• Muscle tension
  • Difficulty concentrating or feeling like your mind often goes blank
  • Sleep disturbance, difficulty falling asleep, or unsatisfying sleep
  • Physiological symptoms (e.g. heart palpitations, chest pain)
  • Profuse sweating or muscle trembling
  • Uncontrollable worrying

Beyond these general symptoms, anxiety can manifest in many other ways too, including panic disorder/attacks, hypochondria, and obsessive compulsive disorder.

Let’s break these down for you.


Panic Disorder is a condition that causes bouts of severe panic attacks. These episodes are experienced as “intense fear that triggers severe physical reactions when there is no real danger or apparent cause.”

Panic attacks can be super terrifying to the person experiencing them, and can even mimic the symptoms of an actual heart attack (yikes!).

Some individuals experience relief once the stressors in their life subside, but they usually indicate deeper, underlying issues that need attention to be resolved in the long term and prevent recurrence.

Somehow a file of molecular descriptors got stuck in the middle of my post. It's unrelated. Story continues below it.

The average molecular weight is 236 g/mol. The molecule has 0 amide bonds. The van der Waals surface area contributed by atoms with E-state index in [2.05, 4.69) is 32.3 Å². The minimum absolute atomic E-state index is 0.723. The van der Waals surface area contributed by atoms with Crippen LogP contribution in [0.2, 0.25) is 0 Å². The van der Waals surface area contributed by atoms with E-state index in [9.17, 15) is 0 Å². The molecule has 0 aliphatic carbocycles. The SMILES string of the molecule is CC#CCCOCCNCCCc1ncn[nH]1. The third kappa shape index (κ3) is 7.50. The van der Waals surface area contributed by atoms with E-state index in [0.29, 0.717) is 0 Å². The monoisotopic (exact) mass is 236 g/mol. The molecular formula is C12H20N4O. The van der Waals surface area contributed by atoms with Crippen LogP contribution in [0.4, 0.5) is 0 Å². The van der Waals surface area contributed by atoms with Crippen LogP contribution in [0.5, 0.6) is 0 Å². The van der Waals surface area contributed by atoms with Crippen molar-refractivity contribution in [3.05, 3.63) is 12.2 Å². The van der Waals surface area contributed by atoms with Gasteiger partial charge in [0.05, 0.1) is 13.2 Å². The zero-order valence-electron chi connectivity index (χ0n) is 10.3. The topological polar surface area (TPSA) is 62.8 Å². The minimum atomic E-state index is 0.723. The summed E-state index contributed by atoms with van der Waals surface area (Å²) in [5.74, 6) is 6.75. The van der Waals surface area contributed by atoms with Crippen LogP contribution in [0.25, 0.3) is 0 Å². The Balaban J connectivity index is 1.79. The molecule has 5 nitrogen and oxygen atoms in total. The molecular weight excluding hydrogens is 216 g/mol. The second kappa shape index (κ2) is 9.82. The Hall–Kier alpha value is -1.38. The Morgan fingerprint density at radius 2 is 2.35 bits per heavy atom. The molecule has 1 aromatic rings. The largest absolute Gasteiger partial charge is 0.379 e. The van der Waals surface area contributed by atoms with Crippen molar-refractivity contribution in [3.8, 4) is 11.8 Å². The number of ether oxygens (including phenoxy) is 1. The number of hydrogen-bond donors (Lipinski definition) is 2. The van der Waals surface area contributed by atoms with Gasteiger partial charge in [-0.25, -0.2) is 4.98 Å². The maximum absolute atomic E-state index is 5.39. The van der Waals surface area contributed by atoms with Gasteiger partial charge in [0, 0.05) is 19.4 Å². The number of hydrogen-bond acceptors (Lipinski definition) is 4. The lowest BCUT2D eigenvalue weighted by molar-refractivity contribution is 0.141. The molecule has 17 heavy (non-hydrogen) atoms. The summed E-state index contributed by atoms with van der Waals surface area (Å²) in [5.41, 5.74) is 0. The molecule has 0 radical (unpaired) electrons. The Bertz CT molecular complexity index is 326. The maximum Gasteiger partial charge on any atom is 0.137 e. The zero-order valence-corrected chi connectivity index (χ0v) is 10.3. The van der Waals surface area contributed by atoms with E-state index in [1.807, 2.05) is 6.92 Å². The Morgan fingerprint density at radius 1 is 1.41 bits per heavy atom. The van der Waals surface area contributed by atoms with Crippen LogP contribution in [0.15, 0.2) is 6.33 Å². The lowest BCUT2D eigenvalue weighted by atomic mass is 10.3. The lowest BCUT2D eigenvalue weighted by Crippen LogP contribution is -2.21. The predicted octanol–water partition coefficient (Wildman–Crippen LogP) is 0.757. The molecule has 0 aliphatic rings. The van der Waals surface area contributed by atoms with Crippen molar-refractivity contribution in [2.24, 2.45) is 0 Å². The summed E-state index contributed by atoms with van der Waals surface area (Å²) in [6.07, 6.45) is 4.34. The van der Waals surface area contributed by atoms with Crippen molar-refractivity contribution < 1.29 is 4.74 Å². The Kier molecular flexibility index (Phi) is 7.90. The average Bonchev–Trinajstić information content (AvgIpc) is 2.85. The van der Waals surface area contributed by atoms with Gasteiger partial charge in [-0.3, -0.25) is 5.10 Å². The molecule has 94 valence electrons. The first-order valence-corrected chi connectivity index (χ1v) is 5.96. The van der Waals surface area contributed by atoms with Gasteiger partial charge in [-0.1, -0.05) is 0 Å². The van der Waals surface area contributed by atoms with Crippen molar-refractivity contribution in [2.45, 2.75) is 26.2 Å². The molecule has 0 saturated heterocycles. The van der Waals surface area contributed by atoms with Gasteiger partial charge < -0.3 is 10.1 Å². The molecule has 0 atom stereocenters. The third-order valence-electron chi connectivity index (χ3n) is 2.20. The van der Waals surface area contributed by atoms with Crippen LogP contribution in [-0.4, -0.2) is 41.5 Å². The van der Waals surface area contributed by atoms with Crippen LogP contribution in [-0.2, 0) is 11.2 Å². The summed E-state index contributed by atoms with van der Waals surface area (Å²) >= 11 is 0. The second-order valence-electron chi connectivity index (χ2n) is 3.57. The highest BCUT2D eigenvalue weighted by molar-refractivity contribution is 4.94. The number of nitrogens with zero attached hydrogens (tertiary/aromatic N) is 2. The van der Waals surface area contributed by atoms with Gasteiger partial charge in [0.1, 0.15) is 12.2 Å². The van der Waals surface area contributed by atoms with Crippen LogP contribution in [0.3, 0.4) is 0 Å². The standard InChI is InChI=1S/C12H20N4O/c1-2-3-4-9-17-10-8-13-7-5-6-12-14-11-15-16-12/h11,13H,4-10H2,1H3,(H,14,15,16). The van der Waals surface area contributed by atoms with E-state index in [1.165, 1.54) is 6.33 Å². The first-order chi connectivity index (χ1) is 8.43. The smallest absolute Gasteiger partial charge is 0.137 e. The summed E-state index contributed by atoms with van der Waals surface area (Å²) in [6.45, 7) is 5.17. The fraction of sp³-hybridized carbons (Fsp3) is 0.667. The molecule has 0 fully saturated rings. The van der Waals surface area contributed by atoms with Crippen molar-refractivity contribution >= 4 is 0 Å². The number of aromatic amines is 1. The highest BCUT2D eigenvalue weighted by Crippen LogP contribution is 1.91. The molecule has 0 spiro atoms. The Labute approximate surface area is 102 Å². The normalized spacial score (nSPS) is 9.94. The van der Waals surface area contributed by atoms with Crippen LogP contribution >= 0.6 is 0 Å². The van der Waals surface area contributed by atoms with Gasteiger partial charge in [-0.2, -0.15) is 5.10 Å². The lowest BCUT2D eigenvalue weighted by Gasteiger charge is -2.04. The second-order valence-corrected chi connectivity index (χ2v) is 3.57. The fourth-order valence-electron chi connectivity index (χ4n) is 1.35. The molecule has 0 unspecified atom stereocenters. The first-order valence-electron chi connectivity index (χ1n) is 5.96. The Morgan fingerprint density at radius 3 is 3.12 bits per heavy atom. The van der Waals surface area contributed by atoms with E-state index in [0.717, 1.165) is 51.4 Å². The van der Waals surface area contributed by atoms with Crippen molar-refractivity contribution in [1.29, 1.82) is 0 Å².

if the attacks continue beyond a one-off, you should reach out to a professional right away.

Symptoms of panic attacks can include:

  • A looming sense of danger and doom
  • Severe hot flashes
  • Nausea and cramping
  • Profuse sweating
  • Shortness of breath 
  • Rapid heartbeat
  • A feeling that you are not in reality or feeling detached from the world


Hypochondria is a disorder now commonly referred to as “Illness Anxiety Disorder.” You may be more familiar with its noun form, “hypochondriac.”

Someone with Illness Anxiety Disorder excessively worries about having a medical condition, even without a substantiated diagnosis from a doctor.